Thursday, December 20, 2007

College and Success in Life: New Findings

By Richard Vedder, James Coleman, and Thomas Ruchti:

The Center for College Affordability and Productivity is embarking on a long range project to look at the relationship between college training and success in life. We will be seeking funds from outside sources to broaden and intensify our small, initial effort, but those efforts are providing some fascinating results.

We have taken a sample of 2,610 entries (about three percent of total entries) in Who's Who in America,2008 Edition. We asked the question: did these successful persons go to college? Where? Did they complete graduate or professional training?

We found that 93 percent of the sample graduated from college --college is becoming a necessary, but not sufficient, qualification for success. But is it important where you get your degree? The answer is a qualified "yes." Some schools have far more famous people (even adjusting for enrollments) than others. However, most famous Americans did not go to top schools, and the correlation between US News & World Report rankings and college success is far from perfect.

The graph below shows the 10 schools with the most Who's Who entrants. To be sure, five of the ten schools are in the Ivy League. Harvard is number one, but when correction is made for school enrollments (done in future reports), Princeton and Yale were about as well represented as Harvard. Four of the top 10 schools were public institutions. The University of Illinois is in the top five schools in number of famous Americans, but a mere 38th in the US News rankings. To be sure, the U. of I. is a big institution, and adjusting for enrollment they would fare less well. Nonetheless, the results comport with my own belief that the Big Ten public universities are very good relative to many private institutions (two of the top ten schools were in the Big Ten and Wisconsin just missed the list coming in at 11th).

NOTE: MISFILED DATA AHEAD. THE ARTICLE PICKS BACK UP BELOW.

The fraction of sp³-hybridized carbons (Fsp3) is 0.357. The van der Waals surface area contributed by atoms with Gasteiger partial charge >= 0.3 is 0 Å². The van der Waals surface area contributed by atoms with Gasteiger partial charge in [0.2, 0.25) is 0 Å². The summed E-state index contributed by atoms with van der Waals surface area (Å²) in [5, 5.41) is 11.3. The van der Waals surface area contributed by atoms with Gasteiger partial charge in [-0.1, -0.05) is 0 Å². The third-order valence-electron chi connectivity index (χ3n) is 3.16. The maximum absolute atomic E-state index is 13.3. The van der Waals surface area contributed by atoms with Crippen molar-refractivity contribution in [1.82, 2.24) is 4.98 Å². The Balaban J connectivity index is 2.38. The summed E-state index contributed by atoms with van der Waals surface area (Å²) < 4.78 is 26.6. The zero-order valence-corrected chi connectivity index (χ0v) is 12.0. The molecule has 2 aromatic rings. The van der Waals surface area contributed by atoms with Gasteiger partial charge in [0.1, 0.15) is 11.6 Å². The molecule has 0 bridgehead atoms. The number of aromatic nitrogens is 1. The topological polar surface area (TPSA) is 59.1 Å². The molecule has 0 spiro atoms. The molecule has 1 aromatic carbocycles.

Although much, much more work needs to be done, it appears that after you get beyond the top dozen or so schools in the US News and World Report rankings, the differences in the incidence of appearance in Who's Who are pretty small --the 100th ranked school does almost as well as the 40th ranked one. We still need to expand the sample, do some historical analysis (earlier editions of Who's Who, etc.), but the initial results are interesting and potentially provocative.


John Pearson said...

I will be interested to read the final results of your study. I enjoy reading your blog every day, as it reinforces much of what I write about and speak about in my college planning seminar programs. Thanks for what you do.

Richard said...

There is a lot of hipe about future earnings and a college education, as if an education was essential for success. A good education is essential for the examined life and ought not to be promoted as the portal to wealth.
Consider plumbers, electricians and those in the skilled trades. A college education is not a prerequisite for those vocations and yet plumbers and electricians do well financially. How about entrepreneurs who start their own businesses that create value not calculable in terms of taxable compensation. Why not use vacations as an indice of success?
How many and how much do they cost?
The more the number and the more costly is a good indication of success. The only careers that require a college degree are those that require that credential: public school teachers, government employment, U.S. military officers, all occupations where income is capped at comfortable, not not excessively high, levels.